Cash-strapped citizens are finally getting some financial relief from the government as $1,200 stimulus checks have begun hitting taxpayers’ bank accounts.
But be warned: If you’re one of the extra-cash-strapped—that is, you owe an outstanding debt to your bank—your bank can snatch your check before you can use it to pay bills or, you know, buy food and other essentials.
This is because “Economic Impact Payments” are not exempt from private debt collection, as they’re defined as tax credits instead of federal benefits. So if your payment posts to a bank account to which you owe money, say, in overdraft fees, the bank can take it to pay off your debt. (Note: Banks cannot appropriate checks for credit card charges—only for consumer loans and fees.)
According to The American Prospect, while the U.S. Treasury has the power to impose restrictions on creditors garnishing your stimulus money, it has declined to do so, despite calls from legislators including Senators Sherrod Brown of Ohio, Ron Wyden of Oregon, and Elizabeth Warren of Massachusetts, as well as 25 state attorneys general.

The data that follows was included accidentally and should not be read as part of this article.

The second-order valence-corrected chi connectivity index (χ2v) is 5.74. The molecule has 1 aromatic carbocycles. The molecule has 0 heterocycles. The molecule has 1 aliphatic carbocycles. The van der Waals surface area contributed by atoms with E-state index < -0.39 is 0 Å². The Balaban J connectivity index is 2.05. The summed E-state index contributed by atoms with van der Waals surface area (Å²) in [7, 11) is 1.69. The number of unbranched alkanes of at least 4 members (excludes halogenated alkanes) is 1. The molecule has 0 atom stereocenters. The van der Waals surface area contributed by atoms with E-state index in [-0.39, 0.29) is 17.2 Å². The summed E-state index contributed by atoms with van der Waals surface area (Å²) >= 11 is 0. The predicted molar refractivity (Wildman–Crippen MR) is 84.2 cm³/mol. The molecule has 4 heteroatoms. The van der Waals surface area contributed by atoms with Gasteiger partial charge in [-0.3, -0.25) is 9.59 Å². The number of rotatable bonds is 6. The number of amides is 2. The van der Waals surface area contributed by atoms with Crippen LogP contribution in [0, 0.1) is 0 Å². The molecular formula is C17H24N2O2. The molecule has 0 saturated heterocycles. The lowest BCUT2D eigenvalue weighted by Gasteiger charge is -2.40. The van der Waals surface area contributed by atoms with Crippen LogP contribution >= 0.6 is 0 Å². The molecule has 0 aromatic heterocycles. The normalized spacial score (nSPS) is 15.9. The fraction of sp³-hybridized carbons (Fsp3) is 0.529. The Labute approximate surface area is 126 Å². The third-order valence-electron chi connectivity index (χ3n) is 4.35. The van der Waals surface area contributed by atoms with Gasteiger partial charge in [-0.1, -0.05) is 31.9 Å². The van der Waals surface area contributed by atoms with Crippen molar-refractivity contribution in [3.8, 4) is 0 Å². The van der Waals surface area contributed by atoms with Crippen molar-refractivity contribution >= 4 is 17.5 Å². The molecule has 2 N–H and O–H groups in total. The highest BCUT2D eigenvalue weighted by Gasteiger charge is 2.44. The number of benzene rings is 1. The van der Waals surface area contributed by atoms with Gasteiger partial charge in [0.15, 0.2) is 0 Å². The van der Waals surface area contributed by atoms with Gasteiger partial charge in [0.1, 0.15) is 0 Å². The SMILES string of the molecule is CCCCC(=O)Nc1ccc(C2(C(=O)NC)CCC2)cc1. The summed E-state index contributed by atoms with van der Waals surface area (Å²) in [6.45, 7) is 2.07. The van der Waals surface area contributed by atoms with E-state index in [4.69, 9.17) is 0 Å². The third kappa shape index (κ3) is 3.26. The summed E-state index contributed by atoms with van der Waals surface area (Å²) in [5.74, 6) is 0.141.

The American Prospect said it reached out to Wells Fargo, JPMorgan Chase, Bank of America, Citibank, and U.S. Bank asking if they planned to use the payments to offset delinquent debts. Of those, only J.P. Morgan replied, stating that “while they would normally use incoming funds to offset a negative balance, for these payments it will return the money to the government,” which could then direct the full stimulus check to the customer by mail.
Banks can decide for themselves, of course, whether they would use the coronavirus crisis as an opportunity to settle debts. Let’s hope they choose not to seize emergency support from the neediest individuals in the midst of a pandemic.
Update, Wednesday, 2:16 p.m. ET
Wells Fargo sent the following statement:
“To do our part to provide our customers access to the stimulus payment funds, Wells Fargo is pausing for 30 days the collection of negative balances existing at the time when stimulus payments are deposited. Many customers will automatically receive stimulus payments in their accounts. We encourage customers who receive a stimulus payment check to use mobile deposits or ATMs to deposit the checks if possible. We will also cash stimulus payment checks for non-customers in our branches, with no fees charged.”